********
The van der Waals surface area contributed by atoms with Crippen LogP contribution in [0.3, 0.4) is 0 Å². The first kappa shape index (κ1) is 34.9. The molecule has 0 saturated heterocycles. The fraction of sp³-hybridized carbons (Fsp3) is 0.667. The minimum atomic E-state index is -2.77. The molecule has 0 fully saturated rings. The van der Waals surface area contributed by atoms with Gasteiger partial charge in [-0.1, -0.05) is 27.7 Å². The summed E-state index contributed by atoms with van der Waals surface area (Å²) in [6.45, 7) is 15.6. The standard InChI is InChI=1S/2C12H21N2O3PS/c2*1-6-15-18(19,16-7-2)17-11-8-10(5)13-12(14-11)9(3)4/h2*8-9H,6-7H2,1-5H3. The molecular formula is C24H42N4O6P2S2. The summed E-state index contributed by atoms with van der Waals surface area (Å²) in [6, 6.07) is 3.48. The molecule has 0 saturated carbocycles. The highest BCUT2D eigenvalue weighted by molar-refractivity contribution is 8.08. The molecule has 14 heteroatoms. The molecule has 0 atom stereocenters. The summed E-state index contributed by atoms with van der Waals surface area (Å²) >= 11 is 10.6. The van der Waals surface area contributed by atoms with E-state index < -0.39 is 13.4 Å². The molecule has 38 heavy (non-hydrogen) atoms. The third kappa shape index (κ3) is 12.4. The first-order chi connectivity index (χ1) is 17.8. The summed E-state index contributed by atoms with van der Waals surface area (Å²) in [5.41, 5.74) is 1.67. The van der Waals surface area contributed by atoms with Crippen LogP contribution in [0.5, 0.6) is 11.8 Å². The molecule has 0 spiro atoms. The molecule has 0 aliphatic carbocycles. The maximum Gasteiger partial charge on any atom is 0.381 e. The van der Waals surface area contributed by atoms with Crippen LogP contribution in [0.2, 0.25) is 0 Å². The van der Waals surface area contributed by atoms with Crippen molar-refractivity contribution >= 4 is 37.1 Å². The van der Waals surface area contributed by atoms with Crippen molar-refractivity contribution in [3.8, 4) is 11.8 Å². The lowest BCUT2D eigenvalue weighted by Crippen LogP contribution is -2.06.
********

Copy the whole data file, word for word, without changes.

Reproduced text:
The van der Waals surface area contributed by atoms with Crippen LogP contribution in [0.3, 0.4) is 0 Å². The first kappa shape index (κ1) is 34.9. The molecule has 0 saturated heterocycles. The fraction of sp³-hybridized carbons (Fsp3) is 0.667. The minimum atomic E-state index is -2.77. The molecule has 0 fully saturated rings. The van der Waals surface area contributed by atoms with Gasteiger partial charge in [-0.1, -0.05) is 27.7 Å². The summed E-state index contributed by atoms with van der Waals surface area (Å²) in [6.45, 7) is 15.6. The standard InChI is InChI=1S/2C12H21N2O3PS/c2*1-6-15-18(19,16-7-2)17-11-8-10(5)13-12(14-11)9(3)4/h2*8-9H,6-7H2,1-5H3. The molecular formula is C24H42N4O6P2S2. The summed E-state index contributed by atoms with van der Waals surface area (Å²) in [6, 6.07) is 3.48. The molecule has 0 saturated carbocycles. The highest BCUT2D eigenvalue weighted by molar-refractivity contribution is 8.08. The molecule has 14 heteroatoms. The molecule has 0 atom stereocenters. The summed E-state index contributed by atoms with van der Waals surface area (Å²) >= 11 is 10.6. The van der Waals surface area contributed by atoms with E-state index < -0.39 is 13.4 Å². The molecule has 38 heavy (non-hydrogen) atoms. The third kappa shape index (κ3) is 12.4. The first-order chi connectivity index (χ1) is 17.8. The summed E-state index contributed by atoms with van der Waals surface area (Å²) in [5.41, 5.74) is 1.67. The van der Waals surface area contributed by atoms with Crippen LogP contribution in [0.5, 0.6) is 11.8 Å². The molecule has 0 spiro atoms. The molecule has 0 aliphatic carbocycles. The maximum Gasteiger partial charge on any atom is 0.381 e. The van der Waals surface area contributed by atoms with Crippen LogP contribution in [0.2, 0.25) is 0 Å². The van der Waals surface area contributed by atoms with Crippen molar-refractivity contribution >= 4 is 37.1 Å². The van der Waals surface area contributed by atoms with Crippen molar-refractivity contribution in [3.8, 4) is 11.8 Å². The lowest BCUT2D eigenvalue weighted by Crippen LogP contribution is -2.06.